The World Intellectual Property Organization (WIPO) provides protection for new inventions and maintains a register of nearly 3 million national trademarks. As of 21 April 1994, there are 147 member states of WIPO. Through administration of various treaties it also protects the work of artists, composers and authors worldwide. WIPO also carries out a programme of activities in the field of intellectual property to promote creative intellectual activity, protection of intellectual property, international cooperation and the transfer of technology, especially to and among developing countries. Cooperation with developing countries in their efforts for intellectual property is one of WIPO's main tasks. Other activities include the revision of treaties, the revision of classifications, and observing all changes in international industrial, trade and cultural relations in the field of intellectual property. WIPO's work makes it easier and less costly for individuals and enterprises to enforce their property rights. It also broadens the opportunity to distribute new ideas and products without relinquishing control over the property rights. In the case of UNESCO, efforts focus on the adoption and observance of legislation relating to copyright.
The [Agreement on Trade Related Aspects Of Intellectual Property Rights] (TRIPS) was part of the package of WTO Agreements agreed to in 1994. It came into effect in 1 January 1995, although developing countries and WTO members in transition were given a transition period of 5 years before implementation in 1 January 2000. The predominant motivation for TRIPS was to protect the research and development (R & D) activities of leading technology industries against imitation and counterfeit products. It provides intellectual property protection to holders of copyrights, patents, trademarks, geographical indications, industrial designs, layout-designs of integrated circuits and undisclosed information (trade secrets and test data). Enforcement mechanisms to afford this protection are required to be operative in each of the WTO members.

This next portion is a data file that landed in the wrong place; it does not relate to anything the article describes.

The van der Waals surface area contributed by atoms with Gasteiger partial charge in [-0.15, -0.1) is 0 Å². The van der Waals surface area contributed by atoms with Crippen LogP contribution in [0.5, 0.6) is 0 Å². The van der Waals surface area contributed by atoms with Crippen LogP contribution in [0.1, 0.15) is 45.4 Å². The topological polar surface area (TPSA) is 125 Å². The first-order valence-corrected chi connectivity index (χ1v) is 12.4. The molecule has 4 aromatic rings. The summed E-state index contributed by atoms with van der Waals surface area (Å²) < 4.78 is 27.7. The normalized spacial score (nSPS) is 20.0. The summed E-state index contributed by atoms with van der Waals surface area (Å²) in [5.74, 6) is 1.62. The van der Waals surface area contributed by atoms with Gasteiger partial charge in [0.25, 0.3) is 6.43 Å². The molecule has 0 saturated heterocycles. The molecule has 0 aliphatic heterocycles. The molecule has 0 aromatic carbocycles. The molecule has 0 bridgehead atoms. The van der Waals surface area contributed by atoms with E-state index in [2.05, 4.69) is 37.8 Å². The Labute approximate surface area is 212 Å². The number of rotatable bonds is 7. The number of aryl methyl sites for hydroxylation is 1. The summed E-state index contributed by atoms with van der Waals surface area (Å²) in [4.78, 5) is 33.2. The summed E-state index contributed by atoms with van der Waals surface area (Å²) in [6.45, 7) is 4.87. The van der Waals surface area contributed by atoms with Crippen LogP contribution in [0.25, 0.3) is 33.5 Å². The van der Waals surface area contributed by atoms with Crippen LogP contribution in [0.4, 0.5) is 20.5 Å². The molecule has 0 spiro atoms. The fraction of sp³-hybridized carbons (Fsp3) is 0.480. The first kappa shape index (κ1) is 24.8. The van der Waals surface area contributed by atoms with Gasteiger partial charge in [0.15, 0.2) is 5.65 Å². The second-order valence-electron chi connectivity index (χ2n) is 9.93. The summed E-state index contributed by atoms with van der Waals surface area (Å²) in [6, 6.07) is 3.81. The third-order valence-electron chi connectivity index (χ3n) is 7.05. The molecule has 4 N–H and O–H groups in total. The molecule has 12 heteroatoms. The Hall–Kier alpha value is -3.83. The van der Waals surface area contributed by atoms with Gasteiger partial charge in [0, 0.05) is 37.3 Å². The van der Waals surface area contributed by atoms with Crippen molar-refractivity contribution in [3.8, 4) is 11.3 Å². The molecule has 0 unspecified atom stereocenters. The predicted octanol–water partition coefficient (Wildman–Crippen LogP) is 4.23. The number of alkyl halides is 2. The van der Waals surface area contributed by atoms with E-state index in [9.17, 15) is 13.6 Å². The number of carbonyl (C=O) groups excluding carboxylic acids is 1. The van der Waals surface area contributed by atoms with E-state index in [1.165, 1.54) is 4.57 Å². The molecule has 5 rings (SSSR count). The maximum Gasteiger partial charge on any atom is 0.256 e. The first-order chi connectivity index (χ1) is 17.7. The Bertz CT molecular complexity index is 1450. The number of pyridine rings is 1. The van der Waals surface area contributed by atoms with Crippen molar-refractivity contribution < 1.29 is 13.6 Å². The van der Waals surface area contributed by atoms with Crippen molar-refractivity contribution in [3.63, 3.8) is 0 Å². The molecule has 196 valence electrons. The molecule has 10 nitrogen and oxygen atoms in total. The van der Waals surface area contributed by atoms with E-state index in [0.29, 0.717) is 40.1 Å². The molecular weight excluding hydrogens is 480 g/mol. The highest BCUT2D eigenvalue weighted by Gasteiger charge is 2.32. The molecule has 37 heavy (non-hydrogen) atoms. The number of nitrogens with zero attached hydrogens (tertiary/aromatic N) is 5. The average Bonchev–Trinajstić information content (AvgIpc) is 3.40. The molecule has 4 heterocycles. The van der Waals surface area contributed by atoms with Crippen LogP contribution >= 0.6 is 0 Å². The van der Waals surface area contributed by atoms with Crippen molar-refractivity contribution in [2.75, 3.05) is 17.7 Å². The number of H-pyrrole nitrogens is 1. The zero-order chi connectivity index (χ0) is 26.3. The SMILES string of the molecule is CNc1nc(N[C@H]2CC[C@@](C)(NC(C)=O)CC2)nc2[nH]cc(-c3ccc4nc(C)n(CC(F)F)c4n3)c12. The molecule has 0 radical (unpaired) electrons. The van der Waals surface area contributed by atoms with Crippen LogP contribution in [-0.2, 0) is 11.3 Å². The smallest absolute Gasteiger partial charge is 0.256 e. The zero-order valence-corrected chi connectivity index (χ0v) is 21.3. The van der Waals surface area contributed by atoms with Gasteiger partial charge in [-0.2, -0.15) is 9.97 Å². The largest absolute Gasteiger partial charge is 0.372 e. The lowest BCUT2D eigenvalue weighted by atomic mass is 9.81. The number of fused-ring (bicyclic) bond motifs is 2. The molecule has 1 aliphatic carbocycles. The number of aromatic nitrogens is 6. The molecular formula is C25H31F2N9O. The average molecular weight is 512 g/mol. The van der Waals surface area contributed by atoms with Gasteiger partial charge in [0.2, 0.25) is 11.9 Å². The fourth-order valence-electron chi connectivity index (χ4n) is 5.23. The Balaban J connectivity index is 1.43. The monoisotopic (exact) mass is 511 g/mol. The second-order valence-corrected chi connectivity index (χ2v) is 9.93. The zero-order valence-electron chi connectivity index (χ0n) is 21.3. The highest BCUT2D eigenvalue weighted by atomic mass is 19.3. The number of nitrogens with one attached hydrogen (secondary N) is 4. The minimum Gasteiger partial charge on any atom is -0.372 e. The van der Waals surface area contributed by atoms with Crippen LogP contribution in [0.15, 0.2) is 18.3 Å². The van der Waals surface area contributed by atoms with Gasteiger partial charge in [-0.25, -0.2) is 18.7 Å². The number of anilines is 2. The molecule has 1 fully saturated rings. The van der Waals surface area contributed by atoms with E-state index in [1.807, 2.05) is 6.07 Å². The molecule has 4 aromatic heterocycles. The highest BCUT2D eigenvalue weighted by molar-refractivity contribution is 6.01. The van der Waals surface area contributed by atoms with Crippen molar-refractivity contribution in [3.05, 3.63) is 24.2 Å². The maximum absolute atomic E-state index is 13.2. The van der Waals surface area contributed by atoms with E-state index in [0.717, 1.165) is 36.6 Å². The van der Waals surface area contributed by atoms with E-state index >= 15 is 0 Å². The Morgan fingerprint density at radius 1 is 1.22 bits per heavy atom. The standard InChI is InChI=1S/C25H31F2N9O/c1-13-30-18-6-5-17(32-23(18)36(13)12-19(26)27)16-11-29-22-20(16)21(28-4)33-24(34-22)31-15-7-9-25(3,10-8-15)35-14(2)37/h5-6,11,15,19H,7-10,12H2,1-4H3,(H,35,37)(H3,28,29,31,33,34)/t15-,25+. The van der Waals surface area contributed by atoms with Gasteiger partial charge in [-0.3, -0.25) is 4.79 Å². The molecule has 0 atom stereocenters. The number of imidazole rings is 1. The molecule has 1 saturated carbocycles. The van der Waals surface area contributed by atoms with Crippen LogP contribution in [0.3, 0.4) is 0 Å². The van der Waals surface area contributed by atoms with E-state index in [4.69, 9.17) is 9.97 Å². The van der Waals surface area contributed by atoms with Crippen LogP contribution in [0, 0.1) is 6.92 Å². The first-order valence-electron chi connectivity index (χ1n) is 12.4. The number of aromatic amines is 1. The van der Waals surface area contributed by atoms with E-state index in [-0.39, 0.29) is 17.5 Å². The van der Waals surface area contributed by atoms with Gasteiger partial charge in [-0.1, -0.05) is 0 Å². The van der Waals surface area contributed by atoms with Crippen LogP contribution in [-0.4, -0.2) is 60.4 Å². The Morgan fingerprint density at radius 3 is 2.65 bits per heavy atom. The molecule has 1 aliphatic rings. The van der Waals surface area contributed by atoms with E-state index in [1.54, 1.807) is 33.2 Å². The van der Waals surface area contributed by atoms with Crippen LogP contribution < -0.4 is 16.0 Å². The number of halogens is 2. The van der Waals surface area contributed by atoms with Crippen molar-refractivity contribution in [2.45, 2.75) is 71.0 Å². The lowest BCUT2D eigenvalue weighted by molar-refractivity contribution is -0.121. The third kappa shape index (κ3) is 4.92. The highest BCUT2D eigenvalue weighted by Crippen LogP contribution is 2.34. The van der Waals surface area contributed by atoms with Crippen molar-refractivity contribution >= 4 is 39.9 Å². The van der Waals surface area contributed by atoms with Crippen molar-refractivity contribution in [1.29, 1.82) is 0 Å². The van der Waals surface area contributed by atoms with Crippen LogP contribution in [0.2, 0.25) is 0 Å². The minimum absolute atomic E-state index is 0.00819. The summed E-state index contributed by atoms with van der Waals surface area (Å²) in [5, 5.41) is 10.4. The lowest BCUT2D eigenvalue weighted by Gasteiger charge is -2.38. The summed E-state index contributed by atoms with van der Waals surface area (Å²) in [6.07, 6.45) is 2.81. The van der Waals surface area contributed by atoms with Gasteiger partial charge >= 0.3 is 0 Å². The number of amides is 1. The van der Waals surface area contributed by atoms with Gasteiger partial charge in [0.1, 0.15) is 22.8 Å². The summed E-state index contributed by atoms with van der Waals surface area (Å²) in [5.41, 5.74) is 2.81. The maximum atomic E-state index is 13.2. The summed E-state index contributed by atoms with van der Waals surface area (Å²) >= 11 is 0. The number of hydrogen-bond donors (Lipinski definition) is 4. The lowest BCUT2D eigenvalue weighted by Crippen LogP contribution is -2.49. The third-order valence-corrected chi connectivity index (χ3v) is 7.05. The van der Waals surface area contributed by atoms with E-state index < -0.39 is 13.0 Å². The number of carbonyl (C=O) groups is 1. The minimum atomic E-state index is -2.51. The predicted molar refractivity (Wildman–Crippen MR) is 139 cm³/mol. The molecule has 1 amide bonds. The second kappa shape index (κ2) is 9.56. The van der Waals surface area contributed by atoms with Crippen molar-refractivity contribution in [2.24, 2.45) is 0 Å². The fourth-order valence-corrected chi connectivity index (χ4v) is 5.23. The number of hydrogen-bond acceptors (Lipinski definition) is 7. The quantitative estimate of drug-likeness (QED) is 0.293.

Treaties providing for the substantive protection of industrial property include the: [Paris Convention for the Protection of Industrial Property] (1883); [Madrid Agreement for the Repression of False or Deceptive Indications of Source on Goods] (1991); [Nairobi Treaty on the Protection of the Olympic Symbol] (1981). Treaties facilitating the acquisition of industrial property protection in several countries include: in the field of patents - [Patent Cooperation Treaty] (1970), [Budapest Treaty on the International Recognition of the Deposit of Microorganisms for the Purposes of Patent Procedure] (1977); in the field of trademarks - [Madrid Agreement Concerning the International Registration of Marks] (1991), and the [Protocol Relating to the Madrid Agreement Concerning the International Registration of Marks] (1989); in the field of appellations of origin - [Lisbon Agreement for the Protection of Appellations of Origin and their International Registration] (1958); in the field of industrial designs - [Hague Agreement Concerning the International Deposit of Industrial Designs] (1925).
Treaties establishing international classifications include the: [Strasbourg Agreement Concerning the International Patent Classification] (1971); [Nice Agreement Concerning the International Classification of Goods and Services for the Purpose of the Registration of Marks] (1957); [Locarno Agreement Establishing an International Classification for Industrial Designs] (1968); [Vienna Agreement Establishing an International Classification of the Figurative Elements of Marks] (1973). Treaties providing for the protection of literary and artistic property include the: treaty providing for the protection of copyright - [Berne Convention for the Protection of Literary and Artistic Works] (1886); treaties providing for the protection of neighbouring rights - [Rome Convention for the Protection of Performers, Producers of Phonograms and Broadcasting Organisations] (1961), the [Geneva Convention for the Protection of Producers of Phonograms Against Unauthorized Duplication of Their Phonograms], and the [Brussels Convention Relating to the Distribution of Programme-Carrying Signals Transmitted by Satellite] (1974).
Among the most important treaties are the [Paris Convention for the Protection of Industrial Property] (1983), and the [Berne Convention for the Protection of Copyright] (1886). The [Berne Convention] has been revised six times, amended in 1979, and as of March 6, 1994, 105 States are party to it. The [Paris Convention] has been revised six times, amended in 1979, and as of February 19, 1994, 120 States are party to it.